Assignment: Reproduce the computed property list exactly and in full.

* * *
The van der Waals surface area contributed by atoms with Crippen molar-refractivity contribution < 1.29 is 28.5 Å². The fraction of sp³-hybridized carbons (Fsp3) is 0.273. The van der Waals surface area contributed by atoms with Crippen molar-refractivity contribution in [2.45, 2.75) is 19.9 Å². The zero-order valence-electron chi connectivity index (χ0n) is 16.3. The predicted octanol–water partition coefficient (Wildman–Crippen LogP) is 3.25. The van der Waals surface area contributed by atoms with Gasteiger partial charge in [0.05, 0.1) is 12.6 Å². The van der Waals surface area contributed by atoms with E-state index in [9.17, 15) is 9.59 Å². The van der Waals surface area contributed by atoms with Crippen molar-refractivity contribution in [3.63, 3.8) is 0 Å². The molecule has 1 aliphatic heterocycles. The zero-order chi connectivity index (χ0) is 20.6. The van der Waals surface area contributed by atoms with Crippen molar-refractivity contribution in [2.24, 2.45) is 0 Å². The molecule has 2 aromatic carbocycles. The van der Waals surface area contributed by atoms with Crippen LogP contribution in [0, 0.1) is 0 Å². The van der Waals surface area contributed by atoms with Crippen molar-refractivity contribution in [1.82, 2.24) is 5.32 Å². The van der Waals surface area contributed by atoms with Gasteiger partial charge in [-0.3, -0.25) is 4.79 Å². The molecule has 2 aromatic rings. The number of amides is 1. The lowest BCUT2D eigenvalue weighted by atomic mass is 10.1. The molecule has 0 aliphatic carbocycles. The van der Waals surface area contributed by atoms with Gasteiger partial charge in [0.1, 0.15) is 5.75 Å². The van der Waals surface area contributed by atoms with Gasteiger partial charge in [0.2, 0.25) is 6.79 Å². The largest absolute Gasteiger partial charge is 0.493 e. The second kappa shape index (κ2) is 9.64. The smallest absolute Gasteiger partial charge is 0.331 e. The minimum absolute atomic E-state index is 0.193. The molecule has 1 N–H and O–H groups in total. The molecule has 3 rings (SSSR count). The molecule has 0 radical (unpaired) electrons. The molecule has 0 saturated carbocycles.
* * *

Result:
The van der Waals surface area contributed by atoms with Crippen molar-refractivity contribution < 1.29 is 28.5 Å². The fraction of sp³-hybridized carbons (Fsp3) is 0.273. The van der Waals surface area contributed by atoms with Crippen molar-refractivity contribution in [2.45, 2.75) is 19.9 Å². The zero-order valence-electron chi connectivity index (χ0n) is 16.3. The predicted octanol–water partition coefficient (Wildman–Crippen LogP) is 3.25. The van der Waals surface area contributed by atoms with Gasteiger partial charge in [0.05, 0.1) is 12.6 Å². The van der Waals surface area contributed by atoms with E-state index in [9.17, 15) is 9.59 Å². The van der Waals surface area contributed by atoms with Crippen molar-refractivity contribution in [3.63, 3.8) is 0 Å². The molecule has 1 aliphatic heterocycles. The zero-order chi connectivity index (χ0) is 20.6. The van der Waals surface area contributed by atoms with Crippen molar-refractivity contribution in [2.24, 2.45) is 0 Å². The molecule has 2 aromatic carbocycles. The van der Waals surface area contributed by atoms with Crippen LogP contribution in [0, 0.1) is 0 Å². The van der Waals surface area contributed by atoms with Crippen molar-refractivity contribution in [1.82, 2.24) is 5.32 Å². The van der Waals surface area contributed by atoms with Gasteiger partial charge in [-0.3, -0.25) is 4.79 Å². The molecule has 2 aromatic rings. The number of amides is 1. The lowest BCUT2D eigenvalue weighted by atomic mass is 10.1. The molecule has 0 aliphatic carbocycles. The van der Waals surface area contributed by atoms with Gasteiger partial charge in [0.1, 0.15) is 5.75 Å². The van der Waals surface area contributed by atoms with Gasteiger partial charge in [0.2, 0.25) is 6.79 Å². The largest absolute Gasteiger partial charge is 0.493 e. The second kappa shape index (κ2) is 9.64. The smallest absolute Gasteiger partial charge is 0.331 e. The minimum absolute atomic E-state index is 0.193. The molecule has 1 N–H and O–H groups in total. The molecule has 3 rings (SSSR count). The molecule has 0 radical (unpaired) electrons. The molecule has 0 saturated carbocycles.